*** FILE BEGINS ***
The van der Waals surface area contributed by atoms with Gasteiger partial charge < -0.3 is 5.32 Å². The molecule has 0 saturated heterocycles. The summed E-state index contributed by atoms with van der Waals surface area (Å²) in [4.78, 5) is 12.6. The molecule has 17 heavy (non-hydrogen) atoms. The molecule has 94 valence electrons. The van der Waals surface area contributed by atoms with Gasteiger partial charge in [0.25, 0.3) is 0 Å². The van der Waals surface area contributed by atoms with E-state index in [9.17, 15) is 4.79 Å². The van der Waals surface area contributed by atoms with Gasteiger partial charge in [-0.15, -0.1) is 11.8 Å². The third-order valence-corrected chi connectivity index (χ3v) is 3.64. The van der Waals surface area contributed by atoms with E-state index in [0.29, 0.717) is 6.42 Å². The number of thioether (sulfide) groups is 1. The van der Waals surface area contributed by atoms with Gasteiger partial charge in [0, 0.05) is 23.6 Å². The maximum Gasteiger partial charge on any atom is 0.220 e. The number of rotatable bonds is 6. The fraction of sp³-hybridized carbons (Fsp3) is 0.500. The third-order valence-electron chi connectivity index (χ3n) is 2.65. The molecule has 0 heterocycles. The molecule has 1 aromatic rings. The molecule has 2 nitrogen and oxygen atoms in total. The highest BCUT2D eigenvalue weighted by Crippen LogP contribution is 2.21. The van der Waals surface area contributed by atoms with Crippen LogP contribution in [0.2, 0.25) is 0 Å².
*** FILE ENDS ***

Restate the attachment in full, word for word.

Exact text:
The van der Waals surface area contributed by atoms with Gasteiger partial charge < -0.3 is 5.32 Å². The molecule has 0 saturated heterocycles. The summed E-state index contributed by atoms with van der Waals surface area (Å²) in [4.78, 5) is 12.6. The molecule has 17 heavy (non-hydrogen) atoms. The molecule has 94 valence electrons. The van der Waals surface area contributed by atoms with Gasteiger partial charge in [0.25, 0.3) is 0 Å². The van der Waals surface area contributed by atoms with E-state index in [9.17, 15) is 4.79 Å². The van der Waals surface area contributed by atoms with Gasteiger partial charge in [-0.15, -0.1) is 11.8 Å². The third-order valence-corrected chi connectivity index (χ3v) is 3.64. The van der Waals surface area contributed by atoms with E-state index in [0.29, 0.717) is 6.42 Å². The number of thioether (sulfide) groups is 1. The van der Waals surface area contributed by atoms with Gasteiger partial charge in [0, 0.05) is 23.6 Å². The maximum Gasteiger partial charge on any atom is 0.220 e. The number of rotatable bonds is 6. The fraction of sp³-hybridized carbons (Fsp3) is 0.500. The third-order valence-electron chi connectivity index (χ3n) is 2.65. The molecule has 0 heterocycles. The molecule has 1 aromatic rings. The molecule has 2 nitrogen and oxygen atoms in total. The highest BCUT2D eigenvalue weighted by Crippen LogP contribution is 2.21. The van der Waals surface area contributed by atoms with Crippen LogP contribution in [0.2, 0.25) is 0 Å².